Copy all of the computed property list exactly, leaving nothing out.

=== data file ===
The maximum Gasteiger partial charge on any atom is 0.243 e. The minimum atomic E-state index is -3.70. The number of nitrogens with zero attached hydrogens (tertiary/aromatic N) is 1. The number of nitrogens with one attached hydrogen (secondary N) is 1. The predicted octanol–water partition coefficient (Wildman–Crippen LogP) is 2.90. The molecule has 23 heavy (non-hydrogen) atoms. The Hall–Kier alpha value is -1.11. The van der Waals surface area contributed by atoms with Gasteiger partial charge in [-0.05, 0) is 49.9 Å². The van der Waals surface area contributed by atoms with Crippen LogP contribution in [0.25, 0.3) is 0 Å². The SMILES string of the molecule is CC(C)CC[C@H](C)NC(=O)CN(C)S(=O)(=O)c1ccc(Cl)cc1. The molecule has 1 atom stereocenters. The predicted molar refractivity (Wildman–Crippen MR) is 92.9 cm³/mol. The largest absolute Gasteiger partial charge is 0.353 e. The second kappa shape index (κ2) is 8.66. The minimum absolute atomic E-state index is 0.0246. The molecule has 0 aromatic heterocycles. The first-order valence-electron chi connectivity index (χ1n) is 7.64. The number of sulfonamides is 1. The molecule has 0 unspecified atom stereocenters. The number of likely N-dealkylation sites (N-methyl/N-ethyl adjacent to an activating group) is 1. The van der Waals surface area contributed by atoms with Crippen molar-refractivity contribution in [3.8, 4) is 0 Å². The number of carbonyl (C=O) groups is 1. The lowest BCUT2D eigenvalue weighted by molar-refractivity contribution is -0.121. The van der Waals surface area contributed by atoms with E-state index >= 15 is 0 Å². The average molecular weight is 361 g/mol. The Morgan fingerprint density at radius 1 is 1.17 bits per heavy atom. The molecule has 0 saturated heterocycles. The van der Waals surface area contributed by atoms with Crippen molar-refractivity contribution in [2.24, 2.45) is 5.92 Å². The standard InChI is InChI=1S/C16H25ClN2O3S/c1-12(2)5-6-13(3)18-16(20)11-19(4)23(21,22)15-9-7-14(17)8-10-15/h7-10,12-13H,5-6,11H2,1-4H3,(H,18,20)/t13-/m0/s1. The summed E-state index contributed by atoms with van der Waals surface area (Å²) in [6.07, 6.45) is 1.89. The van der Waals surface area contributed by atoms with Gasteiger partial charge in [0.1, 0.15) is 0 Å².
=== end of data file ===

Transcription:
The maximum Gasteiger partial charge on any atom is 0.243 e. The minimum atomic E-state index is -3.70. The number of nitrogens with zero attached hydrogens (tertiary/aromatic N) is 1. The number of nitrogens with one attached hydrogen (secondary N) is 1. The predicted octanol–water partition coefficient (Wildman–Crippen LogP) is 2.90. The molecule has 23 heavy (non-hydrogen) atoms. The Hall–Kier alpha value is -1.11. The van der Waals surface area contributed by atoms with Gasteiger partial charge in [-0.05, 0) is 49.9 Å². The van der Waals surface area contributed by atoms with Crippen LogP contribution in [0.25, 0.3) is 0 Å². The SMILES string of the molecule is CC(C)CC[C@H](C)NC(=O)CN(C)S(=O)(=O)c1ccc(Cl)cc1. The molecule has 1 atom stereocenters. The predicted molar refractivity (Wildman–Crippen MR) is 92.9 cm³/mol. The largest absolute Gasteiger partial charge is 0.353 e. The second kappa shape index (κ2) is 8.66. The minimum absolute atomic E-state index is 0.0246. The molecule has 0 aromatic heterocycles. The first-order valence-electron chi connectivity index (χ1n) is 7.64. The number of sulfonamides is 1. The molecule has 0 unspecified atom stereocenters. The number of likely N-dealkylation sites (N-methyl/N-ethyl adjacent to an activating group) is 1. The van der Waals surface area contributed by atoms with Crippen molar-refractivity contribution in [3.8, 4) is 0 Å². The number of carbonyl (C=O) groups is 1. The lowest BCUT2D eigenvalue weighted by molar-refractivity contribution is -0.121. The van der Waals surface area contributed by atoms with E-state index >= 15 is 0 Å². The average molecular weight is 361 g/mol. The Morgan fingerprint density at radius 1 is 1.17 bits per heavy atom. The molecule has 0 saturated heterocycles. The van der Waals surface area contributed by atoms with Crippen molar-refractivity contribution in [2.24, 2.45) is 5.92 Å². The standard InChI is InChI=1S/C16H25ClN2O3S/c1-12(2)5-6-13(3)18-16(20)11-19(4)23(21,22)15-9-7-14(17)8-10-15/h7-10,12-13H,5-6,11H2,1-4H3,(H,18,20)/t13-/m0/s1. The summed E-state index contributed by atoms with van der Waals surface area (Å²) in [6.07, 6.45) is 1.89. The van der Waals surface area contributed by atoms with Gasteiger partial charge in [0.1, 0.15) is 0 Å².